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Jay, Karla (b. 1947)  
 
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During her time at college, Jay was opposed to the war in Vietnam and in favor of civil rights, but she did not participate in any demonstrations until late in her senior year. Left-wing students at Columbia seized a building to protest both the university's role in federally-funded weapons research and its displacement of low-income African-American residents of Harlem so that the school could put up new buildings. Jay joined in the occupation and was on the scene when the Tactical Police Force arrived to remove the students. She was not among the hundreds beaten or arrested, but seeing the response of the authorities radicalized her thinking.

Another response that she had seen--to her dismay--was that of male demonstrators to their female comrades. Jay declared herself "appalled by the behavior of the men," who insisted that women should be relegated to a secondary status and should conform to stereotypical gender roles by doing such tasks as making coffee. The combination of experiences during the protest spurred Jay to become an activist in the nascent feminist movement.

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Jay earned her bachelor's degree in 1968 and continued her education as a part-time graduate student in comparative literature at New York University. She supported herself by working as an assistant editor at the David McKay Corporation. While there, she read the manuscript of a soon-to-be best-seller, David Reuben's Everything You Ever Wanted To Know About Sex But Were Afraid To Ask (1971), and was shocked by its racism and . She voiced her concerns to the owners of the company, whom she found sympathetic. Reuben, however, insisted on retaining most of the offensive material.

In 1969 Jay joined the recently-founded feminist group Redstockings. The majority of the women were heterosexual, but when Jay came out during a consciousness-raising group session, she soon learned that "there were quite a number of lesbians in quite a number of closets in Redstockings."

Among the issues discussed by the Redstockings was that of names and identity. Many of the women changed their surnames to their mothers' birth names, but, given her difficult relationship with her own mother, Jay chose another course, adopting a new name based on her middle initial. She changed it legally in 1978.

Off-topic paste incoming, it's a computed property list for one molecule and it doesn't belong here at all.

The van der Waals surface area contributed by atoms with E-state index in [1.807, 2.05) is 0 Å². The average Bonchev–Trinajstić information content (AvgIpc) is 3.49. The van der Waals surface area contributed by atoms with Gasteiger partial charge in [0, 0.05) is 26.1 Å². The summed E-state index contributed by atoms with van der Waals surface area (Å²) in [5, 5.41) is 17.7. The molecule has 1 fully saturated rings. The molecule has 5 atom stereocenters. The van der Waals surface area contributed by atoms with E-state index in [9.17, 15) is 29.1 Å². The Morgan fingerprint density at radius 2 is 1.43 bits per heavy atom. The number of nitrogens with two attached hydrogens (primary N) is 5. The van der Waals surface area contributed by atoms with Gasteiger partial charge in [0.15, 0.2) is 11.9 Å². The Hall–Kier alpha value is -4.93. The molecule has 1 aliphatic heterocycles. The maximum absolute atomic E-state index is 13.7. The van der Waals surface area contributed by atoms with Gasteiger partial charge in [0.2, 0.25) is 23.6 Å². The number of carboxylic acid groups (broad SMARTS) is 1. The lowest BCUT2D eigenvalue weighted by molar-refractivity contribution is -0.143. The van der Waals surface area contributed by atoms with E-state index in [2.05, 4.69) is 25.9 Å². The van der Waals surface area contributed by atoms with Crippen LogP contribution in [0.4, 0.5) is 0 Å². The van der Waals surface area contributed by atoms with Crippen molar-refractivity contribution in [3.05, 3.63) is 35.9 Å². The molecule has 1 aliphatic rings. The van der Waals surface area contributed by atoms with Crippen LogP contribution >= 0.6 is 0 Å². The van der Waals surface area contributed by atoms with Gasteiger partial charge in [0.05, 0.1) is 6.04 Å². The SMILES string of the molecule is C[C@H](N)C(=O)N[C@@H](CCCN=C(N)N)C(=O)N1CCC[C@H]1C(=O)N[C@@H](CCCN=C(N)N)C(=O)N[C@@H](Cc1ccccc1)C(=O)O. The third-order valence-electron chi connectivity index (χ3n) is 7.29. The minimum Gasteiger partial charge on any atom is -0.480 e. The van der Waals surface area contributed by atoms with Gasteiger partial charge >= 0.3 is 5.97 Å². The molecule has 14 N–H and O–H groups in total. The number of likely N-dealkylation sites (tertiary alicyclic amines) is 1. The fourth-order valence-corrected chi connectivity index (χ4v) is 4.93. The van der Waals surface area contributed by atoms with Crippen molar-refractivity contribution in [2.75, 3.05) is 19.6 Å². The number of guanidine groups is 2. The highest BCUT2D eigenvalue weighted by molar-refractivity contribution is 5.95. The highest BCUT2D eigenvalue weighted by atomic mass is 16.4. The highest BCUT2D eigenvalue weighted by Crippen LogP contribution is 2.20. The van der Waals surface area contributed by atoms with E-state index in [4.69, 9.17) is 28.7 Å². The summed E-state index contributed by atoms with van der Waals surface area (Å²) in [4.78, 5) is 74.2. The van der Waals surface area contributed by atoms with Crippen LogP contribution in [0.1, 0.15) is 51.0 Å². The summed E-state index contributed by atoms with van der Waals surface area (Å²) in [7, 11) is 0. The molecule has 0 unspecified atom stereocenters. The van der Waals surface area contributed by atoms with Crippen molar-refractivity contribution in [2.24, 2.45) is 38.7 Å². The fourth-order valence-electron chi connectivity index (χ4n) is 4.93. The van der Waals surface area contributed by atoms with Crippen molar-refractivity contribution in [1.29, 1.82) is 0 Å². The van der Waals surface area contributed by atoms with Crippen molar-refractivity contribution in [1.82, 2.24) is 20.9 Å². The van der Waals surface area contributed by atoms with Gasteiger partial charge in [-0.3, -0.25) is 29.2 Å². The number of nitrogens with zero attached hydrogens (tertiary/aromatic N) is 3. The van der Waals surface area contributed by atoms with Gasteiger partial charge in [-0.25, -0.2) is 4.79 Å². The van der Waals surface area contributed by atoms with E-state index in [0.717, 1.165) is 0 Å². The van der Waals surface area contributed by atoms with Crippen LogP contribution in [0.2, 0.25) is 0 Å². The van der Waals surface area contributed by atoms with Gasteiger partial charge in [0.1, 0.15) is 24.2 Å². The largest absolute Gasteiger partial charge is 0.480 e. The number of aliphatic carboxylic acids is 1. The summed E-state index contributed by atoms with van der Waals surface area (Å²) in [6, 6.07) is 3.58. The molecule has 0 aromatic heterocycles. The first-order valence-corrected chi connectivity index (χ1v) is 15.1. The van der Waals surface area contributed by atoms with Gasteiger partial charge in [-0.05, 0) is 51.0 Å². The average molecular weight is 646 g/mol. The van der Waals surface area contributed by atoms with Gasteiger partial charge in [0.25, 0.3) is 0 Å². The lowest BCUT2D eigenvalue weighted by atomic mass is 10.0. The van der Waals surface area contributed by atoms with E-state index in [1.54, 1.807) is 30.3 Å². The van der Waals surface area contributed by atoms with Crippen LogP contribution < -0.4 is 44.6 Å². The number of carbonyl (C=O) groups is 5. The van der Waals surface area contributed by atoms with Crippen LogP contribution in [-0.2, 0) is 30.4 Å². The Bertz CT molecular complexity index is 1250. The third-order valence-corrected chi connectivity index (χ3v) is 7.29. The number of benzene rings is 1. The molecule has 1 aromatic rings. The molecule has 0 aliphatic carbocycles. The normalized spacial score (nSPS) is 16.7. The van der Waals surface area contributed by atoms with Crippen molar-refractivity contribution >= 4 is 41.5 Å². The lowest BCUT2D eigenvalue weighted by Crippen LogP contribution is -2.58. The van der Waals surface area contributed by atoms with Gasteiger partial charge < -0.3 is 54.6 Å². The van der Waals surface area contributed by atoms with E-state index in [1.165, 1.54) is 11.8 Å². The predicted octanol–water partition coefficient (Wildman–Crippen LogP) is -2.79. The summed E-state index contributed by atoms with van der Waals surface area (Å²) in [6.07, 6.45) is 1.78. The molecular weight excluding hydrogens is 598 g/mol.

Also in 1969, Jay joined the Gay Liberation Front. Never a separatist, she was excited by the prospect of lesbians and gay men working together for equality. As it was, the women of the GLF, greatly outnumbered by the men, were often frustrated by the relatively little attention that the organization gave to their concerns. While gay men pointed out that they ran a considerably greater risk of being arrested or becoming victims of homophobic violence, lesbians contended that they were "doubly oppressed both as women and as homosexuals" and that they were marginalized in both feminist and gay rights organizations.

To improve the relationship of gay men and lesbians within the GLF, Jay introduced consciousness-raising groups. Some men complained that she was "imposing feminism" on the organization, but she persevered and considered the groups "a great success" because they were "especially useful for helping us women better understand some of the men" and because "some of the more vocal men also discovered that the silent men and women had interesting points to make. People still disagreed, but some became more understanding of others and more willing to make space for others to speak."

Jay also addressed specifically lesbian concerns and succeeded in persuading the leaders of the GLF to hold women-only dances to give lesbians a place to socialize that was safe and more salubrious than the few available bars.

A group of lesbians in the GLF formed the Women's Caucus. In addition to working within the organization, they sought inclusion for lesbians in the feminist movement. To that end, they organized a "zap"--an unexpected political action--at the opening of the second Congress to Unite Women in May 1970. Just as the program was beginning, one member of the Caucus doused the lights in the auditorium, allowing approximately thirty others time to take the stage. The protesters wore T-shirts with the slogan "Lavender Menace," a term that Betty Friedan, then president of the National Organization for Women, had used to describe lesbians.

The Lavender Menace women took control of the meeting and engaged in dialogue with the audience members, who, wrote Jay, showed an "unexpected openness" toward them. Nevertheless, gaining acceptance within the women's movement remained a problem for lesbians for years to come.

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